I went to an LPGA teaching professionals seminar last month, where one of the speakers talked about finding a niche for your teaching. I found my role as a teaching professional when I moved to the Lowcountry 14 years ago.
My background included being a college professor for 20 years with a doctorate degree in adult education. I began a Learning in Retirement Institute at my college for seniors looking to continue their education.
I have been teaching golf for 45 years to all ages and levels of golfers. I have taught juniors, college golfers, men and women of all ages.
When I moved to Bluffton in 2007, there were many golf professionals in the area. Many of them teach at facilities that have great technology. For the advanced golfer, I find these tools very valuable.
For the beginner and many senior golfers, however, I have found that they want simple instruction that they can understand. I know that I can make the game of golf understandable. I use simple teaching aides that are very visual as well as items that they can feel. I also send them home with notes and practice ideas.
Golf teaching has been letting senior golfers down for a long time – and they represent 60% of all the players in the world. If you are a senior, over the age of 50, you need to make sure you pick a golf professional that knows about the senior learner.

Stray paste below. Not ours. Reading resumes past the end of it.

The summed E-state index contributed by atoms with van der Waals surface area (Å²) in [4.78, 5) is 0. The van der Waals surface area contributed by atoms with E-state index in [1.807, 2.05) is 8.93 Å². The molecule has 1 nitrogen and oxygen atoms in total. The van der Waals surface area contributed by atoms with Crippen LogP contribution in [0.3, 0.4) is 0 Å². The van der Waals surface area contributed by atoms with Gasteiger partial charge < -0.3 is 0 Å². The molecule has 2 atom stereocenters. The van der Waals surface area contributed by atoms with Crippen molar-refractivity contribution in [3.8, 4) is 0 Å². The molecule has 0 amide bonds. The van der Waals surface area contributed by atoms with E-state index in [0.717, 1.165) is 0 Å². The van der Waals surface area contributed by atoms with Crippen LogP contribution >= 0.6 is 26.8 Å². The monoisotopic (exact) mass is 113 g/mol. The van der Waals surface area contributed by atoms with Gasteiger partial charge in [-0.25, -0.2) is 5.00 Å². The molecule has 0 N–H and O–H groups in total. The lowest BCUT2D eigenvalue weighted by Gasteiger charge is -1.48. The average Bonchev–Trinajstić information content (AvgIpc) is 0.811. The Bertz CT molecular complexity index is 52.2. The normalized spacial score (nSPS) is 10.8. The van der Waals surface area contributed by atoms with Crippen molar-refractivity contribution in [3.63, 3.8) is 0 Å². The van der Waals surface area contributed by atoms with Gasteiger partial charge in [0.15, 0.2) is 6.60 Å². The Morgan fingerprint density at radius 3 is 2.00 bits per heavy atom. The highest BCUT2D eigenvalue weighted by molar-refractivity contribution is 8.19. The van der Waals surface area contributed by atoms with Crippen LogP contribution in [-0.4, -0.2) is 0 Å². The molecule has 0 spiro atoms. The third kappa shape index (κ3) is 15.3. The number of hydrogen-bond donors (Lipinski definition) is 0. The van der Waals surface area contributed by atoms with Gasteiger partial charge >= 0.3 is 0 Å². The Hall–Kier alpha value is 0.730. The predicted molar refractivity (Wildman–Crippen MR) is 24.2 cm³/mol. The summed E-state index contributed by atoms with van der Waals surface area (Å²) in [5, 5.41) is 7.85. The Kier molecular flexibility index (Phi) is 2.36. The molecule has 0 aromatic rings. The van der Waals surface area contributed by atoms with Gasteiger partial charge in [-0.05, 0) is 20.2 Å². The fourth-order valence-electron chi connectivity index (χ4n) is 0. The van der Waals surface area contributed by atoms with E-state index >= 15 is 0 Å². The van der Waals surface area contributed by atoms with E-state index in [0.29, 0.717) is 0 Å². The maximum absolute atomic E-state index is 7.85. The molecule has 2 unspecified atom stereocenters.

The pro must interview you prior to the lesson. They need to know if you have had any surgeries or physical limitations. Do you exercise? Have you played other sports? What are your golf goals? The pro needs to help you set realistic and achievable goals.
In 2012, I was fortunate to meet Hazel Burger. She signed up for a Starting New at Golf Clinic I was teaching at Sun City. At that time, Hazel was 101 years old. I interviewed Hazel and found out that she went to the fitness center three days a week and participated in Karaoke Club weekly, where she danced with her boyfriend.
Hazel wrote me an email to me on Jan. 12, 2014, that I saved and treasure. “Dear Dr. Jean, I am very grateful if I have helped anyone and have helped your program in any way. You have been an inspiration to me and everyone else who has been in your classes. I am so very fortunate to know you and for my golf lessons. I hope I can continue.”
Hazel passed away at age 105 and hundreds of people celebrated her life. Meeting Hazel and realizing that I made a difference in her life proved to me that I finally found my niche.
Dr. Jean Harris is an LPGA Master Professional and teaches at Pinecrest Golf Club. email@example.com; golfdoctorjean.com